Videomaker – Learn video production and editing, camera reviews › Forums › General › Video and Film Discussion › Who here composes music for video/film? › Michael, There are prioba
There are priobably any number of seemingly heretical things I do to create music. Standardising, where possible, on 120/60bpm, is not all that bad.
Since I usually proceed to/from the places where I shoot on-foot, (there is usually no other option), it is quite, in-order, for me to use (say) 120bpm and an overtly ‘marching’ rhythm for the background at such times. The only danger there, is not to make it so pronounced that feet start tapping in the audience,to the detriment of what is ‘really’ going-on, on-screen. That is not to say that I don’t vary tempo when that is called for, it’s just that for purposes of fitting music to what I produce by way of a story-line, I have to have some starting-point, mine being a script, followed bycommentary, in a process which has someflexibility, but within limits. I doubt if/when my output is used as film/video ‘audible-wallpaper’, much in the way of phrasing orfine nuances of tempo, have a significant amount todo-with-it; but then, I am dealing with natural phenomena, ‘critters’ and aspects of conservation, not ‘people’ with their numerous foibles, complexities and endless demands; so, by-and-large, I am not giving expression to human emotions.
I change keyconstantly, so I usually write in the key of ‘C’ (major). That way, I have to specify the exact pitch of all notes by means of sharps/flats, as I go. Incidentally, for most wildlife/natural-history documentaries, passages in ‘major’ keys tend to be a rarity. My background was largely in the late 19th/early 20th century ‘romantic’ tradition, and that is, by-and-large, the music I try to create, although music by Aaron Copland has sometimes furnished inspiration to get me started. I am acutely aware of my limitations in that regard. Most aspects of my timing and audio-mixing editing processes are subject to modification right up to a late stage of putting it all together, so a ‘mechanical’ delivery is something I am always aware of, and do my best to avoid. But, if a sort of musical story-board, flow-chart, or whatever, is what it takes to get my message across and shoe-horn the various components together, then, that’s the way I do it. My current video-module, is rather long at almost 45 minutes, but it does cover a lot of territory, and music ‘carries’ the story-line in several places. After-all, we are into story-telling as entertainment, not simply reciting catalogues of facts, figures, and statistics. Above all, for those without specific interests in geology, geography and zoology, I still have a duty to ‘entertain’, up-to-a-point.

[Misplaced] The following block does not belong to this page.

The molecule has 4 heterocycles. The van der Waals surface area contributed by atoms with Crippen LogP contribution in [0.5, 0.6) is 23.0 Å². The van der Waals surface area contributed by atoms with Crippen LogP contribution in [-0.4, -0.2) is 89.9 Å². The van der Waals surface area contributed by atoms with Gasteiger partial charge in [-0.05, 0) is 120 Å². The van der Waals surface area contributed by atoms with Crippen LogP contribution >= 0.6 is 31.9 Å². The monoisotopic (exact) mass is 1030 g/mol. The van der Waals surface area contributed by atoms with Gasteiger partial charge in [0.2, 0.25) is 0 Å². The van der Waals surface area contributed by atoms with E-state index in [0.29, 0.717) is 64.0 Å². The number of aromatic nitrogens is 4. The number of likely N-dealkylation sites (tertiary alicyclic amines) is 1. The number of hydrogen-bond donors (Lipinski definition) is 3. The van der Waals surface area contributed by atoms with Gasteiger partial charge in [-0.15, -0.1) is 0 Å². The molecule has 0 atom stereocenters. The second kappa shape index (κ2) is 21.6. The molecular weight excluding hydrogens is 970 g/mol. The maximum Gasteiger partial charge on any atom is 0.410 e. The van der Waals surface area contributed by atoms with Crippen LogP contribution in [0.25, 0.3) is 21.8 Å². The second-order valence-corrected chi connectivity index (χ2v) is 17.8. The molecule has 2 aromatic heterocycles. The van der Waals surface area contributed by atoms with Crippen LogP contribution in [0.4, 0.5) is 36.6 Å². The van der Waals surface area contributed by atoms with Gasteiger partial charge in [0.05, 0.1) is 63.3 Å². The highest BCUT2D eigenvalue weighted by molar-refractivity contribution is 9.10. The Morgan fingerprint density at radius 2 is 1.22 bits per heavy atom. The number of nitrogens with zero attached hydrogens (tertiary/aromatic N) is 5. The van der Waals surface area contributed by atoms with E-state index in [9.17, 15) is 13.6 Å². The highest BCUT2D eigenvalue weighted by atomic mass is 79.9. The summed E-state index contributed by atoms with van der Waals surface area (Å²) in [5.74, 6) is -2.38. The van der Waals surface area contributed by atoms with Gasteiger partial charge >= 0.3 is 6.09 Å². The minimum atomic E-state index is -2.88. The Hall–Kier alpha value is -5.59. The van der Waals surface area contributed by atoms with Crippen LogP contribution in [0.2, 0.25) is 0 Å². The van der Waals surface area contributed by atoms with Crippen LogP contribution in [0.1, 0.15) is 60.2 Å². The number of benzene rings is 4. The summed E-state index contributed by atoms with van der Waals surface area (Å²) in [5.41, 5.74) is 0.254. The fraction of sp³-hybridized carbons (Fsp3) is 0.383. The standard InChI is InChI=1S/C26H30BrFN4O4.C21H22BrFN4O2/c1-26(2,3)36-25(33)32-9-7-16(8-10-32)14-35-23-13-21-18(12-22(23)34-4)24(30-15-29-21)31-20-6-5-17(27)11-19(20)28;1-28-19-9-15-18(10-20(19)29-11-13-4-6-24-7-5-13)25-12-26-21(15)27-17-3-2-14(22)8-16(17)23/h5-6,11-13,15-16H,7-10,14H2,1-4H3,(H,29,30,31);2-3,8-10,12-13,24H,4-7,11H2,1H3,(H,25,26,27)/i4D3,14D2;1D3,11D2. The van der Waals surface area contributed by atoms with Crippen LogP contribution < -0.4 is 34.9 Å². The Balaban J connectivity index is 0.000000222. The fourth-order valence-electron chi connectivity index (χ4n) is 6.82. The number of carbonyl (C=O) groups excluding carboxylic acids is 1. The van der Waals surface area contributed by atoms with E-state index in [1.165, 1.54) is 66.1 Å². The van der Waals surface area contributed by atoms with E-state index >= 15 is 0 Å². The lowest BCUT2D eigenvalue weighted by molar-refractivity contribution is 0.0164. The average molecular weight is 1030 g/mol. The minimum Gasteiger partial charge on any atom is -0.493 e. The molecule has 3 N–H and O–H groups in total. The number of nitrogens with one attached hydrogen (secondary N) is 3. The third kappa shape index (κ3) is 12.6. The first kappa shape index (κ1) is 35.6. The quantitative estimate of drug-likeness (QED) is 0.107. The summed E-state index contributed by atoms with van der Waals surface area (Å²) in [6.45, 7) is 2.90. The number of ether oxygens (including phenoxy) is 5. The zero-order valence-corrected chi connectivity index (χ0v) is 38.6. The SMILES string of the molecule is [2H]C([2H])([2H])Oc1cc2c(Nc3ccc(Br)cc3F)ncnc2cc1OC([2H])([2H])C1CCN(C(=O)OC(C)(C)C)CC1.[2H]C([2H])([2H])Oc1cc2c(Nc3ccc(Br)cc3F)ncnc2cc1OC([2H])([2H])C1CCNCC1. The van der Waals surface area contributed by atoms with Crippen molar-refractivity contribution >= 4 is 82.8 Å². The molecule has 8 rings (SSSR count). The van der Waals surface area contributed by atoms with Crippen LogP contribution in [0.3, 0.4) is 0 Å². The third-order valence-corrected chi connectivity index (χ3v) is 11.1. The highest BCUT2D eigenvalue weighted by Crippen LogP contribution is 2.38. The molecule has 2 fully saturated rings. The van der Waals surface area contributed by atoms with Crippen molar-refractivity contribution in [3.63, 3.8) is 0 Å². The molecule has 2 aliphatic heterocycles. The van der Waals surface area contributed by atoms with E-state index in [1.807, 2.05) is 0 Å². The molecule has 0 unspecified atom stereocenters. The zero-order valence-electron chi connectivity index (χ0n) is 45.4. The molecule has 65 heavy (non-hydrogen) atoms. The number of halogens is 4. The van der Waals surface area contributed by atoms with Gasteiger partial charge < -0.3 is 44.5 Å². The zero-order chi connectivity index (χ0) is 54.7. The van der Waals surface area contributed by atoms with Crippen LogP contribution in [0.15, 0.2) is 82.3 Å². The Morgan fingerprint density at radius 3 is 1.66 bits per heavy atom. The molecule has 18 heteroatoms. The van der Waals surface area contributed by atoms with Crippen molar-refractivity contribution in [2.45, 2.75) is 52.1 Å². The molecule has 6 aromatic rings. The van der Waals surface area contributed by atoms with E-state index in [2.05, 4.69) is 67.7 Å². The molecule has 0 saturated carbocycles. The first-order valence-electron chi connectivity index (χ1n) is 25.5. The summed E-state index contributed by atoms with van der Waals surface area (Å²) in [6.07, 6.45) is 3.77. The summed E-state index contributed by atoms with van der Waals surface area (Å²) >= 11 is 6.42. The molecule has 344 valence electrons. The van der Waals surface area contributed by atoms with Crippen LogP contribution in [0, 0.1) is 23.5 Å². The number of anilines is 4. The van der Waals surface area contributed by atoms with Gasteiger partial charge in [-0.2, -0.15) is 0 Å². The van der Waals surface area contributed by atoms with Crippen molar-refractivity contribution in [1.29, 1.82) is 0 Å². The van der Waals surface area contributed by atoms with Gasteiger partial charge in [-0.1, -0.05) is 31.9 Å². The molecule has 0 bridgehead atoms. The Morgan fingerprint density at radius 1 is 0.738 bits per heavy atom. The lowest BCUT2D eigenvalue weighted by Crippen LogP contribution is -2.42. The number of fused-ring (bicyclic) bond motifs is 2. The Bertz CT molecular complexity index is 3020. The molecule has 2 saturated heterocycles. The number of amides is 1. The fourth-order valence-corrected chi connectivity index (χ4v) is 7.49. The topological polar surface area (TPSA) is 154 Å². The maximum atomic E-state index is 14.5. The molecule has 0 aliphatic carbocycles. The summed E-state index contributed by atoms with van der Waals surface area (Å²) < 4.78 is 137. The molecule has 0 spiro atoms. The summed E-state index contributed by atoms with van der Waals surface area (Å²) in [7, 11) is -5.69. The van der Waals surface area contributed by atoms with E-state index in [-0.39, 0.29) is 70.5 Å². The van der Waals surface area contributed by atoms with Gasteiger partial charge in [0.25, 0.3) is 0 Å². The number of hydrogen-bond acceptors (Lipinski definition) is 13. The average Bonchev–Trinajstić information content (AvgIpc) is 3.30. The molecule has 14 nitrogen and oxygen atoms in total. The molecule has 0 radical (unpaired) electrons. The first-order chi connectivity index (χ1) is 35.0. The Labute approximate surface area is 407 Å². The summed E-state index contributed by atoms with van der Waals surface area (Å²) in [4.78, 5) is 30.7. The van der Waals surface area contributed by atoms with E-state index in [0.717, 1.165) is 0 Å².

Another very useful device I have adopted, is to compose, usually, in 12/8 time. That, with twelve being divisible by two, three, four and six, makes it very easy to seamlessly switch to another ‘beat’ or to adjust tempo, at the expense, frequently, of masses of ‘dotted’ notes. I have no background in tertiary music education, and when I have to listen to some of the stuff produced in this country, by those with such qualifications, I thank my lucky stars, that my background has been that of a lifetime enthusiast and critical listener, and not that of someone with absolutely no aptitude, who has been educated into-it. I guess you know the kind of stuff, I mean; ‘No, don’t play it again Sam……thanks all-the-same’.